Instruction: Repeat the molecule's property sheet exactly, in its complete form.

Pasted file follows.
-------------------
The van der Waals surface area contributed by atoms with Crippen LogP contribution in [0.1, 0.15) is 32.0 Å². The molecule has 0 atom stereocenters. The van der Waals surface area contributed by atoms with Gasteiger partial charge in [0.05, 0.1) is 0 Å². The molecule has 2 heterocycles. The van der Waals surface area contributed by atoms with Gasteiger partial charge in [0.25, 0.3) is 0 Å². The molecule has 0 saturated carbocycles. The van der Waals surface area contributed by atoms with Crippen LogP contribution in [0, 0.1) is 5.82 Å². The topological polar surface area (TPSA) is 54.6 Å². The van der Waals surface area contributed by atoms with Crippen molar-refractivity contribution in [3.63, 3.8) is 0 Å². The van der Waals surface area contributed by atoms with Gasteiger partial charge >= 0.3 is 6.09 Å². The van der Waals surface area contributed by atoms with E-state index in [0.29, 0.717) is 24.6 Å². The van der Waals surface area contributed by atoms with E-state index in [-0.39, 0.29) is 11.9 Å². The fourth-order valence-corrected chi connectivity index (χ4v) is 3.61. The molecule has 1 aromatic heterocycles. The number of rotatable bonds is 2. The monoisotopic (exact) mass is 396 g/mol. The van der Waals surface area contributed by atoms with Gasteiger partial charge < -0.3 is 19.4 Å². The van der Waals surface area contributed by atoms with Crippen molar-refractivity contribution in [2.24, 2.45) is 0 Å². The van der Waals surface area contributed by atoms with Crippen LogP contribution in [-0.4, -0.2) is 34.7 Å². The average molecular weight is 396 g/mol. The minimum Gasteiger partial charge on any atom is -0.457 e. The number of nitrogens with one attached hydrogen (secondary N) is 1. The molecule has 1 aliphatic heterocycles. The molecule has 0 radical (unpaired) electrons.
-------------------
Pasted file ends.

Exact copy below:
The van der Waals surface area contributed by atoms with Crippen LogP contribution in [0.1, 0.15) is 32.0 Å². The molecule has 0 atom stereocenters. The van der Waals surface area contributed by atoms with Gasteiger partial charge in [0.05, 0.1) is 0 Å². The molecule has 2 heterocycles. The van der Waals surface area contributed by atoms with Gasteiger partial charge in [0.25, 0.3) is 0 Å². The molecule has 0 saturated carbocycles. The van der Waals surface area contributed by atoms with Crippen LogP contribution in [0, 0.1) is 5.82 Å². The topological polar surface area (TPSA) is 54.6 Å². The van der Waals surface area contributed by atoms with Crippen molar-refractivity contribution in [3.63, 3.8) is 0 Å². The van der Waals surface area contributed by atoms with Gasteiger partial charge >= 0.3 is 6.09 Å². The van der Waals surface area contributed by atoms with E-state index in [0.29, 0.717) is 24.6 Å². The van der Waals surface area contributed by atoms with E-state index in [-0.39, 0.29) is 11.9 Å². The fourth-order valence-corrected chi connectivity index (χ4v) is 3.61. The molecule has 1 aromatic heterocycles. The number of rotatable bonds is 2. The monoisotopic (exact) mass is 396 g/mol. The van der Waals surface area contributed by atoms with Gasteiger partial charge < -0.3 is 19.4 Å². The van der Waals surface area contributed by atoms with Crippen molar-refractivity contribution in [2.24, 2.45) is 0 Å². The van der Waals surface area contributed by atoms with Crippen LogP contribution in [-0.4, -0.2) is 34.7 Å². The average molecular weight is 396 g/mol. The minimum Gasteiger partial charge on any atom is -0.457 e. The number of nitrogens with one attached hydrogen (secondary N) is 1. The molecule has 1 aliphatic heterocycles. The molecule has 0 radical (unpaired) electrons.